Meta will strengthen Messenger’s encryption to a level comparable to WhatsApp.

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Meta announced on Wednesday evening that all Messenger users’ calls and conversations will be encrypted by default. This significant privacy enhancement brings Messenger closer in style to its sibling, WhatsApp. Meta will strengthen Messenger’s encryption to a level comparable to WhatsApp.

The head of Messenger, Loredana Crisan, wrote in an accompanying blog post that “no one, including Meta, can see what’s sent or said unless you choose to report a message to us” due to the encryption technology.

Crisan stated that encrypting all Messenger conversations will require an indeterminate duration for Meta. The company’s approach was guided by several “cryptographic principles,” one of which was devised internally and the other of which is employed by the widely used Signal encrypted messaging application.

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Messenger users have been able to protect their conversations with end-to-end encryption since 2016. This method entails scrambling users’ communications, preventing unauthorized data access. Although WhatsApp, another messaging application developed by Meta, also employs end-to-end encryption, Signal has been widely regarded by privacy advocates as a more secure communication service due to its reduced user data collection.

Mark Zuckerberg, CEO of Meta, wrote on Wednesday on Facebook, “After years of work rebuilding Messenger, we’ve updated the app with default end-to-end encryption for all personal calls and messages.” “The team deserves tremendous congratulations on making this happen.”

In 2019, Mark Zuckerberg announced that the social networking company would implement encryption technology for all private communications within its suite of applications. This marked a significant privacy initiative, which Zuckerberg attributed to a shift in consumer behavior wherein individuals “desire to connect privately in the digital equivalent of the living room.”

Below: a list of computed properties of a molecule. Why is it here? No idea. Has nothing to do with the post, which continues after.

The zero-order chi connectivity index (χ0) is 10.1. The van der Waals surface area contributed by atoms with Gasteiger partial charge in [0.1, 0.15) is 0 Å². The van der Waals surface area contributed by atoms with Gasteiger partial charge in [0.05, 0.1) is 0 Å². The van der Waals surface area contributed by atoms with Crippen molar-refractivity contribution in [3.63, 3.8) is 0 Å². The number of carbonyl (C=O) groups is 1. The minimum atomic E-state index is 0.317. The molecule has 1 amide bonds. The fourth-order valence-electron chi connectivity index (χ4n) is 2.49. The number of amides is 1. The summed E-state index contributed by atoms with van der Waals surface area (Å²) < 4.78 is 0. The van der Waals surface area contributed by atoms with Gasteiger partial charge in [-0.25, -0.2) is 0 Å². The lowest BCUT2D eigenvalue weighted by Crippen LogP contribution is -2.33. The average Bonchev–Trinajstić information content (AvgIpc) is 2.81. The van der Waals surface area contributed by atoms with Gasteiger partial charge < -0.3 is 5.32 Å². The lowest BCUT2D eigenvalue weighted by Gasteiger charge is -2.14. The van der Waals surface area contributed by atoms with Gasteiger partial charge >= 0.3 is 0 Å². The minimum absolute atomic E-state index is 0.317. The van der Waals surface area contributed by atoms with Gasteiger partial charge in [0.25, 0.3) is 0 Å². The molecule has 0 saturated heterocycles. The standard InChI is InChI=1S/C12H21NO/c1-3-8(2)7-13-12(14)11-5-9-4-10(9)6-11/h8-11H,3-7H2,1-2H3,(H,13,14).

Zuckerberg stated then, “I believe the future of communication will increasingly shift towards private, encrypted services where people can be certain that what they say to one another remains secure and that their messages and content will not persist forever.”

Zuckerberg expounded upon his vision for Facebook and prioritized privacy after a series of data-privacy missteps, most notably the Cambridge Analytica scandal, which severely harmed the organization’s standing.

Meta introduced additional privacy-related updates over time, including a 2021 pilot that allowed Instagram users in select countries to elect to have their direct messages encrypted.

Meta conducted a test on Messenger in 2022 that enabled users to create backups of their end-to-end encrypted conversations to access them from a different device if necessary. A Meta spokesperson stated at the time that the tests were unrelated, despite the fact that the tests were conducted shortly after the social networking company handed over Messenger conversation histories to Nebraska law enforcement in their investigation of an alleged illegal abortion in the state.

Meta’s most recent encryption announcement will contribute to a continuing discourse concerning privacy and law enforcement’s investigative capabilities. This was illustrated in 2016 when the Federal Bureau of Investigation requested Apple to develop software that could assist in unlocking the iPhones of suspects involved in a high-profile shooting in San Bernardino, California.

Apple declined to comply, stating at the time, “Ironically, the very engineers who designed robust encryption for the iPhone to safeguard our users would be tasked with compromising those safeguards and reducing the safety of our users.”

Recently, representatives from WhatsApp and Signal have declared that their platforms would be inaccessible in the United Kingdom should legislators pass legislation compromising encryption. Meta’s encryption drive, according to the U.K. government, would make it more challenging to detect online child abuse activities.